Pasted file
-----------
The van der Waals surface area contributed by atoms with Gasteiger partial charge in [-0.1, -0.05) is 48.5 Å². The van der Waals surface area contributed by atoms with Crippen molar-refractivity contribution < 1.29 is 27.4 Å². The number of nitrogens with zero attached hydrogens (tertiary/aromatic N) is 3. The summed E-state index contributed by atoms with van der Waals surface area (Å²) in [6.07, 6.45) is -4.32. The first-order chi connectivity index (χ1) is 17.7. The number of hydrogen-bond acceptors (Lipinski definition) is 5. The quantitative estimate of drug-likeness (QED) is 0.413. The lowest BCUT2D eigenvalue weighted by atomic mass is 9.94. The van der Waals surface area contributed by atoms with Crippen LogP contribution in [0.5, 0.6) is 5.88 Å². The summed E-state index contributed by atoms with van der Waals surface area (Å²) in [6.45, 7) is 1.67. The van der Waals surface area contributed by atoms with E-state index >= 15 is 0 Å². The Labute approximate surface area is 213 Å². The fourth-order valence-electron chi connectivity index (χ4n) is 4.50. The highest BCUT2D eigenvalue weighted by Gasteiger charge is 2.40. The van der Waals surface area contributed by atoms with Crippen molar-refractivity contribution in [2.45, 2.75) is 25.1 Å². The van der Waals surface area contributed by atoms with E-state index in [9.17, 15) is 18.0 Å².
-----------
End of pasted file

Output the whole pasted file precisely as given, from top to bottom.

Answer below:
The van der Waals surface area contributed by atoms with Gasteiger partial charge in [-0.1, -0.05) is 48.5 Å². The van der Waals surface area contributed by atoms with Crippen molar-refractivity contribution < 1.29 is 27.4 Å². The number of nitrogens with zero attached hydrogens (tertiary/aromatic N) is 3. The summed E-state index contributed by atoms with van der Waals surface area (Å²) in [6.07, 6.45) is -4.32. The first-order chi connectivity index (χ1) is 17.7. The number of hydrogen-bond acceptors (Lipinski definition) is 5. The quantitative estimate of drug-likeness (QED) is 0.413. The lowest BCUT2D eigenvalue weighted by atomic mass is 9.94. The van der Waals surface area contributed by atoms with Crippen LogP contribution in [0.5, 0.6) is 5.88 Å². The summed E-state index contributed by atoms with van der Waals surface area (Å²) in [6.45, 7) is 1.67. The van der Waals surface area contributed by atoms with E-state index >= 15 is 0 Å². The Labute approximate surface area is 213 Å². The fourth-order valence-electron chi connectivity index (χ4n) is 4.50. The highest BCUT2D eigenvalue weighted by Gasteiger charge is 2.40. The van der Waals surface area contributed by atoms with Crippen molar-refractivity contribution in [2.45, 2.75) is 25.1 Å². The van der Waals surface area contributed by atoms with E-state index in [9.17, 15) is 18.0 Å².